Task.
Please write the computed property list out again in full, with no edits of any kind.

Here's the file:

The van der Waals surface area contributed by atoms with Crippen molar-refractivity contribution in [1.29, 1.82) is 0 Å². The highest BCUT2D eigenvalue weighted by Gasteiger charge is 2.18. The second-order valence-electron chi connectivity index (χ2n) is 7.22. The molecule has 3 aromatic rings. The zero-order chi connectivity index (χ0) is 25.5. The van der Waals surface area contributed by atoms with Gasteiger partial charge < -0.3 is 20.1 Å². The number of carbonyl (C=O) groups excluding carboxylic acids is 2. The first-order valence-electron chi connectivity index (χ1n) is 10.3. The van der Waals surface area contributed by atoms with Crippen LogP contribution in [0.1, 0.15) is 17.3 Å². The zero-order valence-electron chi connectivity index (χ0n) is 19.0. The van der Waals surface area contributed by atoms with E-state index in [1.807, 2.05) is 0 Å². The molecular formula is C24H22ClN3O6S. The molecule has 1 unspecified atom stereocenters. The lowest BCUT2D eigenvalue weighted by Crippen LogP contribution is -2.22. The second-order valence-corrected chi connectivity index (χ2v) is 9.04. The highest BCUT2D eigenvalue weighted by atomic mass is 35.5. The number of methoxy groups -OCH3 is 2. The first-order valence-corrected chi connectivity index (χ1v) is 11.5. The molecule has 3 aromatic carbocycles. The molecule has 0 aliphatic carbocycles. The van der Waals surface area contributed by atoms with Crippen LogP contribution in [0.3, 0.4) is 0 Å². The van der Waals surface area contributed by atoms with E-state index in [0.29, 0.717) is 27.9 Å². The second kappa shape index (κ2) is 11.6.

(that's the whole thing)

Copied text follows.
The van der Waals surface area contributed by atoms with Crippen molar-refractivity contribution in [1.29, 1.82) is 0 Å². The highest BCUT2D eigenvalue weighted by Gasteiger charge is 2.18. The second-order valence-electron chi connectivity index (χ2n) is 7.22. The molecule has 3 aromatic rings. The zero-order chi connectivity index (χ0) is 25.5. The van der Waals surface area contributed by atoms with Gasteiger partial charge < -0.3 is 20.1 Å². The number of carbonyl (C=O) groups excluding carboxylic acids is 2. The first-order valence-electron chi connectivity index (χ1n) is 10.3. The van der Waals surface area contributed by atoms with Crippen LogP contribution in [0.1, 0.15) is 17.3 Å². The zero-order valence-electron chi connectivity index (χ0n) is 19.0. The van der Waals surface area contributed by atoms with E-state index in [1.807, 2.05) is 0 Å². The molecular formula is C24H22ClN3O6S. The molecule has 1 unspecified atom stereocenters. The lowest BCUT2D eigenvalue weighted by Crippen LogP contribution is -2.22. The second-order valence-corrected chi connectivity index (χ2v) is 9.04. The highest BCUT2D eigenvalue weighted by atomic mass is 35.5. The number of methoxy groups -OCH3 is 2. The first-order valence-corrected chi connectivity index (χ1v) is 11.5. The molecule has 3 aromatic carbocycles. The molecule has 0 aliphatic carbocycles. The van der Waals surface area contributed by atoms with Crippen LogP contribution in [0.3, 0.4) is 0 Å². The van der Waals surface area contributed by atoms with E-state index in [0.29, 0.717) is 27.9 Å². The second kappa shape index (κ2) is 11.6.